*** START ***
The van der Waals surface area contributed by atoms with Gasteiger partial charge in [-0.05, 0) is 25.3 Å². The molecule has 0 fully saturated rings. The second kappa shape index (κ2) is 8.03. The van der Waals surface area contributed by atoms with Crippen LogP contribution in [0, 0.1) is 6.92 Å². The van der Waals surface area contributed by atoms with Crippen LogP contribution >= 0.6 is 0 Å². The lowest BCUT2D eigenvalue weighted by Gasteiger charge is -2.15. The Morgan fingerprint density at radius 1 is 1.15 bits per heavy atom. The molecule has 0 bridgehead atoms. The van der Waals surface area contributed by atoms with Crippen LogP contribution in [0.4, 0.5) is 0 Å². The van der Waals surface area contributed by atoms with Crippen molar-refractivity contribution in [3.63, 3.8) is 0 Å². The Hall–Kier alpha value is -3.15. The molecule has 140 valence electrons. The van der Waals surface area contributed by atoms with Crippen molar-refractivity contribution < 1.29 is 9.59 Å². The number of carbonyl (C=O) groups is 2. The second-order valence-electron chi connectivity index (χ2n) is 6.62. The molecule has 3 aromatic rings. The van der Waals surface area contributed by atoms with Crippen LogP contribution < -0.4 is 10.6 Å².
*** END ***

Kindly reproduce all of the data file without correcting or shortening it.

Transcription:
The van der Waals surface area contributed by atoms with Gasteiger partial charge in [-0.05, 0) is 25.3 Å². The molecule has 0 fully saturated rings. The second kappa shape index (κ2) is 8.03. The van der Waals surface area contributed by atoms with Crippen LogP contribution in [0, 0.1) is 6.92 Å². The van der Waals surface area contributed by atoms with Crippen LogP contribution >= 0.6 is 0 Å². The lowest BCUT2D eigenvalue weighted by Gasteiger charge is -2.15. The Morgan fingerprint density at radius 1 is 1.15 bits per heavy atom. The molecule has 0 bridgehead atoms. The van der Waals surface area contributed by atoms with Crippen LogP contribution in [0.4, 0.5) is 0 Å². The van der Waals surface area contributed by atoms with Crippen molar-refractivity contribution in [3.63, 3.8) is 0 Å². The Hall–Kier alpha value is -3.15. The molecule has 140 valence electrons. The van der Waals surface area contributed by atoms with Crippen molar-refractivity contribution < 1.29 is 9.59 Å². The number of carbonyl (C=O) groups is 2. The second-order valence-electron chi connectivity index (χ2n) is 6.62. The molecule has 3 aromatic rings. The van der Waals surface area contributed by atoms with Crippen LogP contribution < -0.4 is 10.6 Å².